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Garden Photo of the Day

Remembering an Incredible Year in Carolyn’s Garden

A banner year in a garden fueled by compost

Today we’re in Westport, Massachusetts, visiting Carolyn Berube’s garden.

These pictures were from 2017, an incredible year. I don’t water my gardens and seldom fertilize, but I do use lots of compost, bought and homemade.

Baptisia ‘Starlite Prairieblues’Baptisia ‘Starlite Prairieblues’ (Baptisia × bicolor ‘Starlite’ Zones 4–8)

azaleaAn azalea (bought at the grocery store!) with Calycanthus ‘Hartlage Wine’ (Zones 5–9)

Heuchera ‘Caramel’Heuchera ‘Caramel’ (Zones 4–9), behind Geum ‘Mai Tai’ (Zones 5–9). ‘Mai Tai’ is the the only geum I haven’t killed. The hostas are ‘White Christmas’ (Zones 3–8) and ‘Krossa Regal’ (Zones 3–8).

Tradescantia ‘Sweet Kate’Tradescantia ‘Sweet Kate’ (Zones 4–9) a favorite moisture-lover, though it may go dormant in a drought.

Amsonia tabernaemontanaAmsonia tabernaemontana (Zones 4–9) provides three seasons of interest: blue flowers in early summer, yellow foliage in fall, and tan and white stalks in winter.

Gerbera daisiesGerbera daisies (Gerbera jamesonii) will last for years in a pot if kept really cool over the winter.

Hibiscus ‘Kopper King’Hibiscus ‘Kopper King’ (Zones 4–9) before the Japanese beetles skeletalized the leaves. It produces huge pink flowers in August in New England.

Iris ensata ‘Maroon Giant’Iris ensata ‘Maroon Giant’ (Japanese iris, Zones 4–9)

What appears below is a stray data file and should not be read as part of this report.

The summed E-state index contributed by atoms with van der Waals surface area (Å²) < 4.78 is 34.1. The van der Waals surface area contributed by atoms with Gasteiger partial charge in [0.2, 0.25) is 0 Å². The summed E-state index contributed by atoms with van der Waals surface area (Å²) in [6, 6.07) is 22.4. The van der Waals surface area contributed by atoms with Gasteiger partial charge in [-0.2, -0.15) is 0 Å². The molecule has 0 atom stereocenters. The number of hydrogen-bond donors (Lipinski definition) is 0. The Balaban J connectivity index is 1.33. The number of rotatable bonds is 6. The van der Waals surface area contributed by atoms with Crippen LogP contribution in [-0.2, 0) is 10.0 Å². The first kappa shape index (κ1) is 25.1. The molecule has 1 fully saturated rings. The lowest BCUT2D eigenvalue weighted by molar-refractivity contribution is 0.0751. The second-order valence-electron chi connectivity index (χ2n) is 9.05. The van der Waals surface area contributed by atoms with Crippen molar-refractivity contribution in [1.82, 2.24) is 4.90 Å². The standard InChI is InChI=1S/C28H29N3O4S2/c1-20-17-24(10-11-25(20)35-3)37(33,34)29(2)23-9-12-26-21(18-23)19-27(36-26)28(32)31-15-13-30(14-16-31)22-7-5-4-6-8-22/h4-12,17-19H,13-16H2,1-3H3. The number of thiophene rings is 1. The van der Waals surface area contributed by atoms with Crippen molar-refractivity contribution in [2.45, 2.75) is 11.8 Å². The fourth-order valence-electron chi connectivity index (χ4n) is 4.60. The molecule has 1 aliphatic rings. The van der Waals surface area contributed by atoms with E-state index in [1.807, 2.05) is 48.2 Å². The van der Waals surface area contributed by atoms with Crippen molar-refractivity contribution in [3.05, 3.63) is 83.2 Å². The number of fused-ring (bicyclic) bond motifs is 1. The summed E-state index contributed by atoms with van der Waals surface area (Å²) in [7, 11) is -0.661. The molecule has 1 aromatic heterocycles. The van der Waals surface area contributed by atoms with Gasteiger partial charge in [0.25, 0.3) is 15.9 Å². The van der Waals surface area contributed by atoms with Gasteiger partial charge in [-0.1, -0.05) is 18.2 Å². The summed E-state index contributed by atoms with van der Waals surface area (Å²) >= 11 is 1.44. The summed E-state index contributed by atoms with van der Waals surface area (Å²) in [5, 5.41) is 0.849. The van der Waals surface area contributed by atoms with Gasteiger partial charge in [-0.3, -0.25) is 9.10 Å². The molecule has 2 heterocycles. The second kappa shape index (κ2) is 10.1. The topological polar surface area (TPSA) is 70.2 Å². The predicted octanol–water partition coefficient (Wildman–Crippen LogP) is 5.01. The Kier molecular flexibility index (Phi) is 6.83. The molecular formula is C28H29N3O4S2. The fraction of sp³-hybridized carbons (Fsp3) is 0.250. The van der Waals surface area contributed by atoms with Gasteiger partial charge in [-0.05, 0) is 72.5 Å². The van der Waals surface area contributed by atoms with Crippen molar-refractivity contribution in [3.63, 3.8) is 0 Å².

Clematis ‘Etoile Violette’The rich purple flowers of Clematis ‘Etoile Violette’ (Zones 4–8) provide vertical interest, with another favorite—stokesia ‘Wyoming’ (Stokesia laevis ‘Wyoming’, Zones 5–9)—in the foreground and the small white flowers of feverfew (Tanacetum parthenium, Zones 5–8) growing in between.

 

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  1. User avater
    meander_michaele 04/20/2020

    Hard not to have a drop jawed reaction to the magnificense of those 'Maroon Giant' iris. I imagine they are treasured royalty in your garden and rule supreme during their time in bloom. And the abundance of blooms from your Clematis ‘Etoile Violette’ is quite impressive. Your plants obviously thrive on your dedicated application of compost.

    1. icgirl 04/21/2020

      I have such a big garden that I often have to ignore some things. Those plants just want to live!

  2. User avater
    treasuresmom 04/20/2020

    Carolyn also shared earlier this month. https://www.finegardening.com/article/plants-kind-of-like-children

  3. wittyone 04/20/2020

    Wow! I love that Tradescantia 'Sweet Kate'. Those purple flowers really pop against the yellowy green foliage.

  4. User avater
    SimpleSue 04/20/2020

    So nice to wake up and se your gorgeous garden photos! And wow it's a huge garden, you really do a lot of work and do it well!

    1. icgirl 04/21/2020

      I think I’m just crazy!

  5. BTucker9675 04/20/2020

    Your baptisias make me so jealous... having NO luck with them here in NC. What a gorgeous color-filled garden you have created - like an impressionist painting!

    1. icgirl 04/21/2020

      That is my favorite genre of painting. I can’t believe you can’t grow baptisias. Tony Advent from Plant Delights Nursery in Raleigh grows many varieties. When this virus thing goes away, take a road trip.

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